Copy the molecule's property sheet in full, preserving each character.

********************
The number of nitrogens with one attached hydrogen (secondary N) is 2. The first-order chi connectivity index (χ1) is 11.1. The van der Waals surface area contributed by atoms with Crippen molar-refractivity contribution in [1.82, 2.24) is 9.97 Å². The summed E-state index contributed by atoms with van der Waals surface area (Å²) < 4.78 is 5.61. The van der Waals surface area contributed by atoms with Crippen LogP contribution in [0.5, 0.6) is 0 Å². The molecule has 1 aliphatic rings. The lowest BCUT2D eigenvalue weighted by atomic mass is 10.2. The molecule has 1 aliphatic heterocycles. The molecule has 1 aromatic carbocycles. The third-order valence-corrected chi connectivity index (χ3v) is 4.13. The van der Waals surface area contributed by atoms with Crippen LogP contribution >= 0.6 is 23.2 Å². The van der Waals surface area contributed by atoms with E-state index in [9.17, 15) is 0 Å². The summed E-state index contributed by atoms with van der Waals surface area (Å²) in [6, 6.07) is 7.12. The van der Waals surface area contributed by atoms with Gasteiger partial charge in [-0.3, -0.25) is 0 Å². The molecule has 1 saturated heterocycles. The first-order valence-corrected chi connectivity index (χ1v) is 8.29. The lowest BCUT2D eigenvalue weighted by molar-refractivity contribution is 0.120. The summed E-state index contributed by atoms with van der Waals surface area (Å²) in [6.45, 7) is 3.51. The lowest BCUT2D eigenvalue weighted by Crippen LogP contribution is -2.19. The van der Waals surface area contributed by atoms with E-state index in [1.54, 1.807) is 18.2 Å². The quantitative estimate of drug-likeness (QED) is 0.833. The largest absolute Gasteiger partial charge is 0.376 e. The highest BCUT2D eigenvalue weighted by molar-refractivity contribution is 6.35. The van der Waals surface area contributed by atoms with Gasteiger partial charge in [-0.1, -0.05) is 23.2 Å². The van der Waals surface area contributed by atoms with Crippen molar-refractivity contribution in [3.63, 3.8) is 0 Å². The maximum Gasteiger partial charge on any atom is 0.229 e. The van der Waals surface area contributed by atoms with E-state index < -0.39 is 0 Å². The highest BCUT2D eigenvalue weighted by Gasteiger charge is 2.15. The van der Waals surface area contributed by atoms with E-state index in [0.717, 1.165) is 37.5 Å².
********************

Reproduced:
The number of nitrogens with one attached hydrogen (secondary N) is 2. The first-order chi connectivity index (χ1) is 11.1. The van der Waals surface area contributed by atoms with Crippen molar-refractivity contribution in [1.82, 2.24) is 9.97 Å². The summed E-state index contributed by atoms with van der Waals surface area (Å²) < 4.78 is 5.61. The van der Waals surface area contributed by atoms with Crippen LogP contribution in [0.5, 0.6) is 0 Å². The molecule has 1 aliphatic rings. The lowest BCUT2D eigenvalue weighted by atomic mass is 10.2. The molecule has 1 aliphatic heterocycles. The molecule has 1 aromatic carbocycles. The third-order valence-corrected chi connectivity index (χ3v) is 4.13. The van der Waals surface area contributed by atoms with Crippen LogP contribution >= 0.6 is 23.2 Å². The van der Waals surface area contributed by atoms with E-state index in [9.17, 15) is 0 Å². The summed E-state index contributed by atoms with van der Waals surface area (Å²) in [6, 6.07) is 7.12. The van der Waals surface area contributed by atoms with Gasteiger partial charge in [-0.3, -0.25) is 0 Å². The molecule has 1 saturated heterocycles. The first-order valence-corrected chi connectivity index (χ1v) is 8.29. The lowest BCUT2D eigenvalue weighted by molar-refractivity contribution is 0.120. The summed E-state index contributed by atoms with van der Waals surface area (Å²) in [6.45, 7) is 3.51. The lowest BCUT2D eigenvalue weighted by Crippen LogP contribution is -2.19. The van der Waals surface area contributed by atoms with E-state index in [1.54, 1.807) is 18.2 Å². The quantitative estimate of drug-likeness (QED) is 0.833. The largest absolute Gasteiger partial charge is 0.376 e. The highest BCUT2D eigenvalue weighted by molar-refractivity contribution is 6.35. The van der Waals surface area contributed by atoms with Gasteiger partial charge in [-0.1, -0.05) is 23.2 Å². The van der Waals surface area contributed by atoms with Crippen molar-refractivity contribution in [3.63, 3.8) is 0 Å². The maximum Gasteiger partial charge on any atom is 0.229 e. The van der Waals surface area contributed by atoms with E-state index < -0.39 is 0 Å². The highest BCUT2D eigenvalue weighted by Gasteiger charge is 2.15. The van der Waals surface area contributed by atoms with E-state index in [0.717, 1.165) is 37.5 Å².